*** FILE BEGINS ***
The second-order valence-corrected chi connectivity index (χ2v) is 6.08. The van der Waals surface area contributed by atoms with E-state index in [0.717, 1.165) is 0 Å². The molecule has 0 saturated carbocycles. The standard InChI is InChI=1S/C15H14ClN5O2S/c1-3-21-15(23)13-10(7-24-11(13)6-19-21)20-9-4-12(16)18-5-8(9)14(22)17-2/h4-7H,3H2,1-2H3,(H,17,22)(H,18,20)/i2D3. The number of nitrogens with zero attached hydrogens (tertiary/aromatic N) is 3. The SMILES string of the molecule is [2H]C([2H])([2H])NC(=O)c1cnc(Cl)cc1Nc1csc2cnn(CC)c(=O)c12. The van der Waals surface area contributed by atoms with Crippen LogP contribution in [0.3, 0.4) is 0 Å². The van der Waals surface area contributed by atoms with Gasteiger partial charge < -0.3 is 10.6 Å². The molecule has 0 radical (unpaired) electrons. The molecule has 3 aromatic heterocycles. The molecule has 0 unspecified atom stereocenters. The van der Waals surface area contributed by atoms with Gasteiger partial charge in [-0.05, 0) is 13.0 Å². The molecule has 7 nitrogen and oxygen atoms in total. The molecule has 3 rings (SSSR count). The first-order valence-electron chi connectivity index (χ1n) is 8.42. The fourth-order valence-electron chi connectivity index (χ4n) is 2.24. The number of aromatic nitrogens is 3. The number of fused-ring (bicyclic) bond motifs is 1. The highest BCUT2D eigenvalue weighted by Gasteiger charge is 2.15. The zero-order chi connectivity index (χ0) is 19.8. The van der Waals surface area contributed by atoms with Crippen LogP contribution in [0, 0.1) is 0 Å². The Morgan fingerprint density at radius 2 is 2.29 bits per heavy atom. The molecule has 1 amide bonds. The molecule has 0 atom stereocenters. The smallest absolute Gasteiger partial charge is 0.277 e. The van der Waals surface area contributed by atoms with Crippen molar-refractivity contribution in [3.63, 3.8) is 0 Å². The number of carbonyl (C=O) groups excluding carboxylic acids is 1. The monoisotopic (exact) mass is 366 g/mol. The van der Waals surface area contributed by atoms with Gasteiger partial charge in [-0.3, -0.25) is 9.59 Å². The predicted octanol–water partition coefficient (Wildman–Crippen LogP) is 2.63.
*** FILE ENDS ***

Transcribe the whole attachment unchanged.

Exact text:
The second-order valence-corrected chi connectivity index (χ2v) is 6.08. The van der Waals surface area contributed by atoms with E-state index in [0.717, 1.165) is 0 Å². The molecule has 0 saturated carbocycles. The standard InChI is InChI=1S/C15H14ClN5O2S/c1-3-21-15(23)13-10(7-24-11(13)6-19-21)20-9-4-12(16)18-5-8(9)14(22)17-2/h4-7H,3H2,1-2H3,(H,17,22)(H,18,20)/i2D3. The number of nitrogens with zero attached hydrogens (tertiary/aromatic N) is 3. The SMILES string of the molecule is [2H]C([2H])([2H])NC(=O)c1cnc(Cl)cc1Nc1csc2cnn(CC)c(=O)c12. The van der Waals surface area contributed by atoms with Crippen LogP contribution in [0.3, 0.4) is 0 Å². The van der Waals surface area contributed by atoms with Gasteiger partial charge < -0.3 is 10.6 Å². The molecule has 0 radical (unpaired) electrons. The molecule has 3 aromatic heterocycles. The molecule has 0 unspecified atom stereocenters. The van der Waals surface area contributed by atoms with Gasteiger partial charge in [-0.05, 0) is 13.0 Å². The molecule has 7 nitrogen and oxygen atoms in total. The molecule has 3 rings (SSSR count). The first-order valence-electron chi connectivity index (χ1n) is 8.42. The fourth-order valence-electron chi connectivity index (χ4n) is 2.24. The number of aromatic nitrogens is 3. The number of fused-ring (bicyclic) bond motifs is 1. The highest BCUT2D eigenvalue weighted by Gasteiger charge is 2.15. The zero-order chi connectivity index (χ0) is 19.8. The van der Waals surface area contributed by atoms with Crippen LogP contribution in [0, 0.1) is 0 Å². The Morgan fingerprint density at radius 2 is 2.29 bits per heavy atom. The molecule has 1 amide bonds. The molecule has 0 atom stereocenters. The smallest absolute Gasteiger partial charge is 0.277 e. The van der Waals surface area contributed by atoms with Crippen molar-refractivity contribution in [3.63, 3.8) is 0 Å². The number of carbonyl (C=O) groups excluding carboxylic acids is 1. The monoisotopic (exact) mass is 366 g/mol. The van der Waals surface area contributed by atoms with Gasteiger partial charge in [-0.3, -0.25) is 9.59 Å². The predicted octanol–water partition coefficient (Wildman–Crippen LogP) is 2.63.